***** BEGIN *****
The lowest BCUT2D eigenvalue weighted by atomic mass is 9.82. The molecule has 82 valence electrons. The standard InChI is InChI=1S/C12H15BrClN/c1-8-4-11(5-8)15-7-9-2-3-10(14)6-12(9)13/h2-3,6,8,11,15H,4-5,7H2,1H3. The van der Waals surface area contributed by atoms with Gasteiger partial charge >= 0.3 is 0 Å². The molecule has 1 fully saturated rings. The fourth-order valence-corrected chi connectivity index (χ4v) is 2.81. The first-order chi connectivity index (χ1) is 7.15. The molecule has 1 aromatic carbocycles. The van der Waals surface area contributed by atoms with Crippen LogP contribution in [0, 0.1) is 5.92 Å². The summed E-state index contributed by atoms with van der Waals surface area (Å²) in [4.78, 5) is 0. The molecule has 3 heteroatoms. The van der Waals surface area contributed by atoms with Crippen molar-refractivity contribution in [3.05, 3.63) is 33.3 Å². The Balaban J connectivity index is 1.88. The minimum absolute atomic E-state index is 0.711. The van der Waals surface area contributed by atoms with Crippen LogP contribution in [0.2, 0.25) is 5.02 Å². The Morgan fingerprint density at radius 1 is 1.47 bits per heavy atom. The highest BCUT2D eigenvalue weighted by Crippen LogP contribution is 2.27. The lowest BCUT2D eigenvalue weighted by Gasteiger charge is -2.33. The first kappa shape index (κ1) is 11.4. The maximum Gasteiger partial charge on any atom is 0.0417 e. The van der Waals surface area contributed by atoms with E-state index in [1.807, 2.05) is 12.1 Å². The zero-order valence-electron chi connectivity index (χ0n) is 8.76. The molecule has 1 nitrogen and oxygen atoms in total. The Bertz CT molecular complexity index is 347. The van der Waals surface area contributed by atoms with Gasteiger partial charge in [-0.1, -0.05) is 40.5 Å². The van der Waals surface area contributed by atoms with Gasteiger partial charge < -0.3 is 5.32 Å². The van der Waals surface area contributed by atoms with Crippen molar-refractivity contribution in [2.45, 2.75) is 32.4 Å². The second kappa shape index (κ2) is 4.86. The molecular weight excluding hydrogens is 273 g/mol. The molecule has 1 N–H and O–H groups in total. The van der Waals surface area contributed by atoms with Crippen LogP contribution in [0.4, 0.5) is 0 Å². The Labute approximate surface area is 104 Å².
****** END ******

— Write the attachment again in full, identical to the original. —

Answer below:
The lowest BCUT2D eigenvalue weighted by atomic mass is 9.82. The molecule has 82 valence electrons. The standard InChI is InChI=1S/C12H15BrClN/c1-8-4-11(5-8)15-7-9-2-3-10(14)6-12(9)13/h2-3,6,8,11,15H,4-5,7H2,1H3. The van der Waals surface area contributed by atoms with Gasteiger partial charge >= 0.3 is 0 Å². The molecule has 1 fully saturated rings. The fourth-order valence-corrected chi connectivity index (χ4v) is 2.81. The first-order chi connectivity index (χ1) is 7.15. The molecule has 1 aromatic carbocycles. The van der Waals surface area contributed by atoms with Crippen LogP contribution in [0, 0.1) is 5.92 Å². The summed E-state index contributed by atoms with van der Waals surface area (Å²) in [4.78, 5) is 0. The molecule has 3 heteroatoms. The van der Waals surface area contributed by atoms with Crippen molar-refractivity contribution in [3.05, 3.63) is 33.3 Å². The Balaban J connectivity index is 1.88. The minimum absolute atomic E-state index is 0.711. The van der Waals surface area contributed by atoms with Crippen LogP contribution in [0.2, 0.25) is 5.02 Å². The Morgan fingerprint density at radius 1 is 1.47 bits per heavy atom. The highest BCUT2D eigenvalue weighted by Crippen LogP contribution is 2.27. The lowest BCUT2D eigenvalue weighted by Gasteiger charge is -2.33. The first kappa shape index (κ1) is 11.4. The maximum Gasteiger partial charge on any atom is 0.0417 e. The van der Waals surface area contributed by atoms with E-state index in [1.807, 2.05) is 12.1 Å². The zero-order valence-electron chi connectivity index (χ0n) is 8.76. The molecule has 1 nitrogen and oxygen atoms in total. The Bertz CT molecular complexity index is 347. The van der Waals surface area contributed by atoms with Gasteiger partial charge in [-0.1, -0.05) is 40.5 Å². The van der Waals surface area contributed by atoms with Gasteiger partial charge < -0.3 is 5.32 Å². The van der Waals surface area contributed by atoms with Crippen molar-refractivity contribution in [2.45, 2.75) is 32.4 Å². The second kappa shape index (κ2) is 4.86. The molecular weight excluding hydrogens is 273 g/mol. The molecule has 1 N–H and O–H groups in total. The van der Waals surface area contributed by atoms with Crippen LogP contribution in [0.4, 0.5) is 0 Å². The Labute approximate surface area is 104 Å².